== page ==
In case you missed it over the summer, the article in the url below reports the U.S. Supreme Court’s decision on the Walmart discrimination case that the firm has been fighting for the past decade:
“The Supreme Court on Monday threw out an enormous employment discrimination class-action suit against Wal-Mart that had sought billions of dollars on behalf of as many as 1.5 million female workers. The suit claimed that Wal-Mart’s policies and practices had led to countless discriminatory decisions over pay and promotions.”
While not deciding the merits of the case (i.e., whether Walmart actually discriminated against some of its female employees in terms of equal pay and promotion opportunities), the Court decided that the case cannot proceed as a class action. Essentially, this means that, in the eyes of the Court, there was insufficient evidence that Walmart had pursued a systematic policy of discrimination, centrally coordinated.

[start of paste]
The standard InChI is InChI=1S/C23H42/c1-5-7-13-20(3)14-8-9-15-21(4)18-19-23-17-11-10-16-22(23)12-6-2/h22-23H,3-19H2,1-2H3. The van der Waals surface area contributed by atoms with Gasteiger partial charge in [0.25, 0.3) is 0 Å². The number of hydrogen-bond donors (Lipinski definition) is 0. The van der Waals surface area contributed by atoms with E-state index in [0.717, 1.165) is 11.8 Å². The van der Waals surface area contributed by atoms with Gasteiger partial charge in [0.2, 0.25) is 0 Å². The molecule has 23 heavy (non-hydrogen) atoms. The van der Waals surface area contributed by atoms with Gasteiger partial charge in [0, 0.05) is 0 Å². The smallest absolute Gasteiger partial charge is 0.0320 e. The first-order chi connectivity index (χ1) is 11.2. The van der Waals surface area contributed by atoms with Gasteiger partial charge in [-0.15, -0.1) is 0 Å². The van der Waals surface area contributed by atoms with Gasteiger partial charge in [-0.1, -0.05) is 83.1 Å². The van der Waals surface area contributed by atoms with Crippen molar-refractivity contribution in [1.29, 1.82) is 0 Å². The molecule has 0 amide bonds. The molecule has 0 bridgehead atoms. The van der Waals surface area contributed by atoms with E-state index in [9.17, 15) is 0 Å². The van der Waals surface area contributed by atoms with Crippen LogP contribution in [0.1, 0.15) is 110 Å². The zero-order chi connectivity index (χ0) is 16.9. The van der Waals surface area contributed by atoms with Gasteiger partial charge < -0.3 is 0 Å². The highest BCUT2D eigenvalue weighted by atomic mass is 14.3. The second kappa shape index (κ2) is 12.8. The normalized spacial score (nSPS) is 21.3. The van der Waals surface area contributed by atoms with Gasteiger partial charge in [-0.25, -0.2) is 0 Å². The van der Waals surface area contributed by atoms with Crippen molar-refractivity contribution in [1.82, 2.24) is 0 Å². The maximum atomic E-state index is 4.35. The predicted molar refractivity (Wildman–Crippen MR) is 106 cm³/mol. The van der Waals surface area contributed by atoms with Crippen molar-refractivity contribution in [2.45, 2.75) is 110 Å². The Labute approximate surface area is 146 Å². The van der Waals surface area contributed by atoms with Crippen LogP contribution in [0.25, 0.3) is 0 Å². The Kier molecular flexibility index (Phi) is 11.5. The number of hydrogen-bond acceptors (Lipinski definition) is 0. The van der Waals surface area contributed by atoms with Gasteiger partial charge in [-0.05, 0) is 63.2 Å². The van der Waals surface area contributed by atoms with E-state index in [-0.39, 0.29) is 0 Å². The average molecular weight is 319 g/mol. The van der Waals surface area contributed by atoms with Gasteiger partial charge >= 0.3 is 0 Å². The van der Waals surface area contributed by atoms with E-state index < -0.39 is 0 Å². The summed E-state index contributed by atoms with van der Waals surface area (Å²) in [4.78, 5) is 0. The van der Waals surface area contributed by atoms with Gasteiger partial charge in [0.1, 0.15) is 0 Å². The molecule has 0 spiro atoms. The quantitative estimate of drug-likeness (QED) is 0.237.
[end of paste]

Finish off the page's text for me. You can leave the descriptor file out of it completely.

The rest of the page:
Walmart’s defense against the class-action was that, because it devolved most hiring and promotion decisions to the local store manager, although individual instances of discrimination may have occurred, they were not a result of the firm’s policies and practices.
Additional background to the case and its possible implications (both for Walmart and for the possibility of future class-actions being brought against all firms) appeared in two additional stories in the paper on the same day:
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Justices Rule for Wal-Mart in Class-Action Bias Case
By Adam Liptak
June 21, 2011
The New York Times
Late Edition - Final